When I received your email, I immediately called you to discuss it as you failed to provide any rationale for your decision. But after waiting a month and still receiving no response, I feel compelled to provide my thoughts in writing.
When you first joined the DTC and ran for Town Council, I was very supportive of your ambitions and treated you with nothing but respect. Over the years, I was happy to work with you on various initiatives, the most recent being the superintendent search by the Board of Education. And in return, all I get as a thank you for almost ten years of service to the Town of Monroe is an email that is disrespectful, demeaning and dismissive.
To call your decision to not nominate me for the upcoming election “unfortunate news” with no explanation is a huge slap in the face. And to end your note with the comment that you hope I’ll “stay engaged with the Party” is nothing but naive and shortsighted.
I would never treat anyone so poorly, and sadly because of this, I am embarrassed to say that I am a registered Democrat.
On Aug. 19, Kapoor wrote back:
“The Party decided to go in a different direction with regard to BOF candidates for this election. I am not sure what more there is to say. I’m on vacation until Sunday. When I’m back I can call you if you’d like.”
Kapoor said Ostaszewski never called him.
John Ostaszewski grew up in Norwalk. He and his wife, Renee, moved to Monroe nearly 30 years ago, where they raised their two children. The couple currently has one grandchild.
Ostaszewski is retired. The last position he held in the private sector was vice president and treasurer of Applera Corp.
“I think Monroe is a great town to raise a family and we’ve stayed long after our kids have grown and moved away,” he said. “I wanted to spend any free time I have to help and serve.”
Ostaszewski said someone had suggested he attend Board of Finance meetings. “I found it very interesting and thought I could help out by participating,” he recalled.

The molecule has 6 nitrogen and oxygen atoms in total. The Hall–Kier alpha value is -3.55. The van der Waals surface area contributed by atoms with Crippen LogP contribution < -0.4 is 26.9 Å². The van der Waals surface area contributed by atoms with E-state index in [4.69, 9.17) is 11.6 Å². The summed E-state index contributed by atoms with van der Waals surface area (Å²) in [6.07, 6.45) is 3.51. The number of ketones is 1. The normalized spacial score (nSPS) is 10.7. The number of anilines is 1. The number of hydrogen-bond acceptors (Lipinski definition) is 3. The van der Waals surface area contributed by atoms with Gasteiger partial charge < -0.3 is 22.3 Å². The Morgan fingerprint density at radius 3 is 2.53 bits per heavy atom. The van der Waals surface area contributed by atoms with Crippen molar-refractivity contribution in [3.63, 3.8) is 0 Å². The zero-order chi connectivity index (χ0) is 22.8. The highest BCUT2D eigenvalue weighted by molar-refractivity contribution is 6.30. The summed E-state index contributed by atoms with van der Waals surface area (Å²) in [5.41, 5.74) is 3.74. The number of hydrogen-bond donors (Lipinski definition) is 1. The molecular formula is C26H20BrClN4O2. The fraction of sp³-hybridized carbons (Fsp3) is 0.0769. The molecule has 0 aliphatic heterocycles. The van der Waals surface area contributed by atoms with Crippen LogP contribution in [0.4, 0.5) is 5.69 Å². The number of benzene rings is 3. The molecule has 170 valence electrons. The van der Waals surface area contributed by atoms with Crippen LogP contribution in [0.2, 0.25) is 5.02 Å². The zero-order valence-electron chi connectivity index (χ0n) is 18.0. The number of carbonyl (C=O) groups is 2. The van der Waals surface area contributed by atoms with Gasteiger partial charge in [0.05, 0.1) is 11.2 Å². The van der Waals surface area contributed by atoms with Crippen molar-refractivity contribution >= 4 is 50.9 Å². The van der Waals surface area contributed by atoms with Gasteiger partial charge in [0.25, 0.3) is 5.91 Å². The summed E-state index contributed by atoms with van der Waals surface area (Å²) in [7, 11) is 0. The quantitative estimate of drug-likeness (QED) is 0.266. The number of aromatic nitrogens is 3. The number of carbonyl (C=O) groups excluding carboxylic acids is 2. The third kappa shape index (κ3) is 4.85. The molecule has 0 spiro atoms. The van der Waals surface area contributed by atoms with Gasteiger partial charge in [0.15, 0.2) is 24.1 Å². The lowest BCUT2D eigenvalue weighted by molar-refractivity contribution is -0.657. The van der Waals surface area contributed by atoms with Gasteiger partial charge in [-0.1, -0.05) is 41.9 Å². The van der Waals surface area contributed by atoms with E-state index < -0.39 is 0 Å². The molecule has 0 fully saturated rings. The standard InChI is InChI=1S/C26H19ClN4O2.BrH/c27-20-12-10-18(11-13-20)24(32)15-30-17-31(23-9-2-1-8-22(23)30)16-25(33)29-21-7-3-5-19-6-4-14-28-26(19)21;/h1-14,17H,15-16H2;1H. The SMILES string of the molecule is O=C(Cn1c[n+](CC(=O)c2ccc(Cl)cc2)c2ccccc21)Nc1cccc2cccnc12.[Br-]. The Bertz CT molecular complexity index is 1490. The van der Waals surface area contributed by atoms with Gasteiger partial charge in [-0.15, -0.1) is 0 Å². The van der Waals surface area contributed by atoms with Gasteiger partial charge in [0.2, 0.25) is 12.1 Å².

He went on to finish Daniel Hunsberger’s two-year-term on the board. Ostaszewski, who was a registered Independent, became a Democrat, so he could run for the seat in the next election. He won and was elected to three more two-year-terms after that.
Ostaszewski always worked well with Manjos.
“He and I, at a lot of the meetings, basically thought along similar lines in what we thought was best for the town,” Ostaszewski said, adding Manjos took some heat from his party for having a Democrat serve as vice chairman. “I have a lot of respect for Mike and I’ve enjoyed working side-by-side with him.”
“I believe his crime was working together with a Republican, specifically me,” Manjos said of Ostaszewski not receiving his party’s nomination this time around.
Manjos praised Ostaszewski for volunteering on the EMS Building Committee and, as a finance board member, he said Ostaszewski worked on the teachers’ contract. Whenever Manjos’s job required him to travel outside the country, he said Ostaszewski was always there to run a Board of Finance meeting in his absence.
“Anything you asked of John was done,” Manjos said. “I do not know who the Democrats are running, but I can promise you they will have no where near the experience of John O.”
Ostaszewski expressed a willingness to serve the town in the future, should another opportunity arise, and he would not rule out running for a board again — the next time as a Republican.
He said he has worked well with Manjos and fellow Republican, Terry Rooney, who serves as chairman of the EMS Building Committee.
“These guys crossed the line and worked with me, even though I had a D with my name,” Ostaszewski said, “and they were kind and never treated me as anything but a member of the team.”